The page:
I‘m 51 and have been married 17 years. We have great 13 year old twins. I’ve been a housewife/mother/community volunteer/musician for 13 of those years. Our marriage was terrible at the beginning. We struggled over agreeing on the littlest things… like where to hang a picture! But I made a commitment and tried being patient and understanding and to work through every little issue one by one. I knew I had married someone super-controlling, micromanaging, stubborn, but hard-working, complaining, stable, and he loved me.
I’m easy-going, upbeat, earnest and loyal. We’ve made a lot of progress over the years in counselling, marriage workshops, etc. but most good communication habits don’t stick to him for long. He’d rather not talk about anything difficult. We have nice conversations so long as they don’t involve feelings. He has no clue how to support me when I’m depressed or going through anything tough so I get that support elsewhere. I can live with no sex (that’s always been a power struggle because he thinks I’m telling him what to do). We don’t fight much, and we hug and hold hands occasionally, but there is no spark and there never was.
Over time he has mellowed and has become easier to get along with. But it’s clear that his first love is his high profile intense career in science and me and the kids are second fiddle and always will be. He doesn’t plan on retiring. His aversion to change makes life (like, if I want to redecorate) a constant challenge. He doesn’t have any ‘real’ friends. I’m it. He just wants me as his companion, to talk to and have a glass of wine with after work. He wants me to continue to be a great mom and to be a decent co-parent while he pours 98 percent of his energy into his work.
Me? I want an exceptional life. I love to do so many things (kayaking, camping, river rafting, playing music, working out, singing, dancing). I know there is more to life than chatting about the day and watching an overworked man have a glass of wine then fall asleep on the sofa. A divorce lawyer told me I’d get half of everything, but I don’t want to do anything I regret. I’m trying to figure out if my life would be better with or without him.
Breaking up a family and all that is not something I take lightly. But waiting 4.5 years until the kids graduate is a long time to start living MY LIFE to the fullest. If I do that IN the marriage, I will feel guilty for leaving him behind (even though he doesn’t want to participate in these activities), and he will surely complain about how I’m spending ‘our’ money. He is very tight and financially conservative. I appreciate that he has saved for our retirement because clearly I will benefit, but I don’t appreciate his reluctance to go out and have a good time every once in a while. I manage the medical and financial affairs of my elderly mom with dementia and a disabled brother so I don’t have time to work full time, but I am going to get a part-time job so I can have more of my own money. I’m also going to initiate a birds nest ‘trial separation’ just to see how it feels to live life without him. Your thoughts? HotSinginMammaIf I can throw the cat among the pigeons for a moment, I’m not so sure a trial separation is the answer. I understand and sympathize with what’s brought you to this point – a controlling partner, a sexless marriage, a somewhat shallow connection while you crave more would rightly drive many people bonkers. And, after years raising your kids, you’re finally getting a glimmer of a future with more freedom in it. It’s natural to re-define who you are and what you want, but unless every fibre of your being is telling you that you can’t stand it a minute longer, dismantling your marriage may be a drastic move. For one thing, you’re clearly the pivot around which the entire family and extended family revolves. I know some studies say kids are better off not living in a volatile home but it sounds like you guys are fairly harmonious despite your discontent. So maybe a split would impact your teenagers more than you think.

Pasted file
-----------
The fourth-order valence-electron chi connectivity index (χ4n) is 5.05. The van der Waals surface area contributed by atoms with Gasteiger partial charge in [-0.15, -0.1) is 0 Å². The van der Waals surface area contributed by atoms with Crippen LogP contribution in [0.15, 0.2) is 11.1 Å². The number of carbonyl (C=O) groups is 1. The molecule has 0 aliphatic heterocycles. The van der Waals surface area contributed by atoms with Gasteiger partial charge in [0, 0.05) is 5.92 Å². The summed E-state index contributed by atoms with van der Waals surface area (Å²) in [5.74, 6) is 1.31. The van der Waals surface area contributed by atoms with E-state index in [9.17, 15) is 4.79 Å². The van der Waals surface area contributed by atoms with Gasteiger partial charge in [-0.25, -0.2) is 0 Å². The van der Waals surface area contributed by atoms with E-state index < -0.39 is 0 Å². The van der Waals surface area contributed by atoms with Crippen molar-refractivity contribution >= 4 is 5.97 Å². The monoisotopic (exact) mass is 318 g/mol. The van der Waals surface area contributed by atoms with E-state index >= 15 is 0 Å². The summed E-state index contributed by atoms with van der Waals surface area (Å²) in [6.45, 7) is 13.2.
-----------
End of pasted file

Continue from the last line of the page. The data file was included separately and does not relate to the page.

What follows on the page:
A part-time job is a great idea though. Making your own money will give you more personal power, and the chance to do things that feed your soul. I’d definitely make time for all those things you love. Seek out friends and activities which make you feel alive and happy. Make it clear to your husband that you’re doing these things on your own dime, and he’s welcome to join in. If he’d rather sit around reading scientific manuals, his loss! Go do your thing and create the life you crave. Maybe it’ll coexist alongside your marriage – or become a life raft you launch once the kids have left home. But make building it a priority.
Now to your husband. Whether he works until he drops dead or realizes that’s no way to live is not your issue. You’ve got bigger fish to fry, like taking steps to change the controlling dynamic that exists in your marriage. I’d try and establish a more non-negotiable style, especially over things like decorating, moving furniture, putting a picture up. Say firmly, ‘Just as there are certain things I don’t tell you to do, so are there things you can’t tell me to do.’ If you put up a picture and he doesn’t like it, well – that’s tough. It can’t all be his way. It’s your house and your living space too.
I hope my perspective helps, although I recognise it’s probably far from what you were expecting (reading your letter, it sounds to me like you’ve already got one foot out the door). No matter what you decide, I’d love to hear how things pan out for you in the future, so please do pop back in with an update. I’ve asked RC readers to weigh in below too, so hopefully they’ll also have advice for you, especially those who may be or have been in your shoes.
Love, reality chick
RC readers – what do you think? Should the letter-writer stay with her husband or go? Have you been in a similar situation and if so, what did you decide to do? I’m sure she’d love to hear from you in the comments.